One of the ways that police seek to obtain evidence to use against suspects is through performing warrantless searches. A warrantless search may allow the police to recover drugs, weapons or other objects that lead to an arrest. Fortunately, the constitution does not allow the police to conduct warrantless searches whenever they want; rather, the law requires them to have a “reasonable articulable suspicion.” Without that, the search is illegal, and evidence recovered is subject to being suppressed at your trial. Keeping that evidence out requires making the right suppression arguments, though, so be sure you are protecting your rights by having an experienced Maryland criminal defense attorney representing you.
Having established that a reasonable articulable suspicion is required, the next question you’re probably wondering is… what is a reasonable suspicion? For example, is the fact that you were caught by the police in a high-crime area enough to allow for a search without a warrant? As one recent case from Prince George’s County recently reminds us, the answer to that generally is “no.”
In that case, two Prince George’s County police officers went to an apartment complex in a high-crime area in response to a noise complaint. The officers saw several people in and around a dark-colored car. As the officers approached, T.R. stepped up onto the curb in front of the car. One officer asked T.R. a question and, after T.R. made a motion that the officer interpreted as reaching for a gun, he conducted a pat-down search.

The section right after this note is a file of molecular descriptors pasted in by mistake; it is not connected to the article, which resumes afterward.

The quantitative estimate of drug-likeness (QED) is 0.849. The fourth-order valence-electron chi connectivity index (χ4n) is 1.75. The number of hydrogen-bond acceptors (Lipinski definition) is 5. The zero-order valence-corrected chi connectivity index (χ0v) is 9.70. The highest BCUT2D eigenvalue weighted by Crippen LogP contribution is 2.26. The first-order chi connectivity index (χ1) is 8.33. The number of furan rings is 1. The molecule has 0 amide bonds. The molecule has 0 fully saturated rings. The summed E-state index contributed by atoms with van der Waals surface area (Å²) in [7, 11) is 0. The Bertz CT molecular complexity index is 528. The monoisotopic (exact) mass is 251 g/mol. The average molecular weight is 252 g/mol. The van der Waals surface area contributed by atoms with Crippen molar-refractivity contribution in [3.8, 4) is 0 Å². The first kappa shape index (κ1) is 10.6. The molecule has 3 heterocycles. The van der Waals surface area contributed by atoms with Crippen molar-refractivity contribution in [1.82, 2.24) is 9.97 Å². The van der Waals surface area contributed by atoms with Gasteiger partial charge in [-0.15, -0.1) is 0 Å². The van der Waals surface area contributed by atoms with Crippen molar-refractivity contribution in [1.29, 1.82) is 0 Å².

The officer also did a pat-down search on the book bag that T.R. was carrying. Inside the book bag, the officer found a handgun and T.R. was arrested on a weapons charge. At trial, T.R. argued that the search of the book bag was illegal, and the evidence of the gun should be suppressed.
The appeals court ruled that the search was illegal. T.R.’s argument, with which the appeals court agreed, was that the prosecution gave the trial court no evidence that T.R. had committed a crime or was about to commit a crime. There was no proof that T.R. consented to the search and he reasonably believed he was not free to leave. Combining those facts, there was no valid constitutional basis for conducting a warrantless search in that circumstance.
Being in a high-crime area does not necessarily mean that ‘criminal activity was afoot’
The law in Maryland requires that, in order for a police search to be legal, the officer must have a “reasonable articulable suspicion that criminal activity was afoot.” The mere fact that the police happened upon you in a high-crime area is not enough, by itself, enough to amount to reasonable articulable suspicion of criminal activity. Back in 2011, the Court of Special Appeals addressed a similar case where the only basis the police had for searching the accused was that he kept adjusting his waistband and that he was in an area notorious for gang-related activity. The court in that 2011 case said that such bases, without something more, weren’t enough to entitle to police to do a search without a warrant.
In T.R.’s situation, the police confronted him in a high-crime area and T.R. made a movement the officer found suspicious. In both cases, the prosecution lacked anything more than a movement the officer found suspicious and a suspect located in a high-crime area. In both cases, in the absence of more, those facts did not support a finding of reasonable suspicion, which meant the warrantless search was unconstitutional.
When the state is charging you with a drug crime or other offense based on evidence obtained through a warrantless search, the difference between acquittal and a conviction may be your ability to argue successfully that the search violated your constitutional rights. To make sure that your rights are fully protected, and you have the best chance of getting that acquittal, count on the skilled Maryland criminal defense attorneys at Anthony A. Fatemi, LLC. To learn more about how you can put this office to work for you, contact us at 301-519-2801 or via our online form.